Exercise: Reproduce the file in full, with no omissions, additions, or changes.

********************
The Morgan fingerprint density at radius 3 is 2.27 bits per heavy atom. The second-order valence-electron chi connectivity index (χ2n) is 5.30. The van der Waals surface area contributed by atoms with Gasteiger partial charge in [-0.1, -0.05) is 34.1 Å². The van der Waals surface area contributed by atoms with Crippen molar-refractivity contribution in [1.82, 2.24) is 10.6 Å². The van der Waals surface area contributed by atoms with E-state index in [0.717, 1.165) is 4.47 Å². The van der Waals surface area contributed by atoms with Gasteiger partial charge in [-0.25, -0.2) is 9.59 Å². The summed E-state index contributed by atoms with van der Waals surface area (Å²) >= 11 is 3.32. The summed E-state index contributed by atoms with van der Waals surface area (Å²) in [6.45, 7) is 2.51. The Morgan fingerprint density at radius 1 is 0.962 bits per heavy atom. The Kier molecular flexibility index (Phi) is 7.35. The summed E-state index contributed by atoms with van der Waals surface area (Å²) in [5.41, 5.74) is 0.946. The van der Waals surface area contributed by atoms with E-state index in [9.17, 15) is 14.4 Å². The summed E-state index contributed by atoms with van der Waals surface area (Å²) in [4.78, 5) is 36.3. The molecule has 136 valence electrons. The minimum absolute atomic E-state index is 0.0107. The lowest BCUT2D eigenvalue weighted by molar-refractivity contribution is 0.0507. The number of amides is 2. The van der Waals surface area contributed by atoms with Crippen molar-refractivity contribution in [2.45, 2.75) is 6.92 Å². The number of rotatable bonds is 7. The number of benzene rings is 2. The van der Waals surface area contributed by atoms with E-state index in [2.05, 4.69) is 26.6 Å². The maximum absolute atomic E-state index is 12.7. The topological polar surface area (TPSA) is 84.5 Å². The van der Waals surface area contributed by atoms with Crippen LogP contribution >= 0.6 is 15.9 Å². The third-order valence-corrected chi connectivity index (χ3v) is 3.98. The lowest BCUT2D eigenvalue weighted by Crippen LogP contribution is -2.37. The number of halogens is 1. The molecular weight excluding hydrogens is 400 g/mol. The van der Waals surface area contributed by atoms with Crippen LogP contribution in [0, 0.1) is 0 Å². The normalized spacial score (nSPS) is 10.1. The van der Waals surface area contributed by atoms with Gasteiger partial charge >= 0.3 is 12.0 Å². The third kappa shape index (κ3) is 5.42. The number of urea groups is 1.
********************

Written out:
The Morgan fingerprint density at radius 3 is 2.27 bits per heavy atom. The second-order valence-electron chi connectivity index (χ2n) is 5.30. The van der Waals surface area contributed by atoms with Gasteiger partial charge in [-0.1, -0.05) is 34.1 Å². The van der Waals surface area contributed by atoms with Crippen molar-refractivity contribution in [1.82, 2.24) is 10.6 Å². The van der Waals surface area contributed by atoms with E-state index in [0.717, 1.165) is 4.47 Å². The van der Waals surface area contributed by atoms with Gasteiger partial charge in [-0.25, -0.2) is 9.59 Å². The summed E-state index contributed by atoms with van der Waals surface area (Å²) >= 11 is 3.32. The summed E-state index contributed by atoms with van der Waals surface area (Å²) in [6.45, 7) is 2.51. The Morgan fingerprint density at radius 1 is 0.962 bits per heavy atom. The Kier molecular flexibility index (Phi) is 7.35. The summed E-state index contributed by atoms with van der Waals surface area (Å²) in [5.41, 5.74) is 0.946. The van der Waals surface area contributed by atoms with E-state index in [9.17, 15) is 14.4 Å². The summed E-state index contributed by atoms with van der Waals surface area (Å²) in [4.78, 5) is 36.3. The molecule has 136 valence electrons. The minimum absolute atomic E-state index is 0.0107. The lowest BCUT2D eigenvalue weighted by molar-refractivity contribution is 0.0507. The number of amides is 2. The van der Waals surface area contributed by atoms with Crippen molar-refractivity contribution in [2.45, 2.75) is 6.92 Å². The number of rotatable bonds is 7. The number of benzene rings is 2. The van der Waals surface area contributed by atoms with E-state index in [2.05, 4.69) is 26.6 Å². The maximum absolute atomic E-state index is 12.7. The topological polar surface area (TPSA) is 84.5 Å². The van der Waals surface area contributed by atoms with Crippen LogP contribution >= 0.6 is 15.9 Å². The third-order valence-corrected chi connectivity index (χ3v) is 3.98. The lowest BCUT2D eigenvalue weighted by Crippen LogP contribution is -2.37. The number of halogens is 1. The molecular weight excluding hydrogens is 400 g/mol. The van der Waals surface area contributed by atoms with Crippen LogP contribution in [0, 0.1) is 0 Å². The normalized spacial score (nSPS) is 10.1. The van der Waals surface area contributed by atoms with Gasteiger partial charge >= 0.3 is 12.0 Å². The third kappa shape index (κ3) is 5.42. The number of urea groups is 1.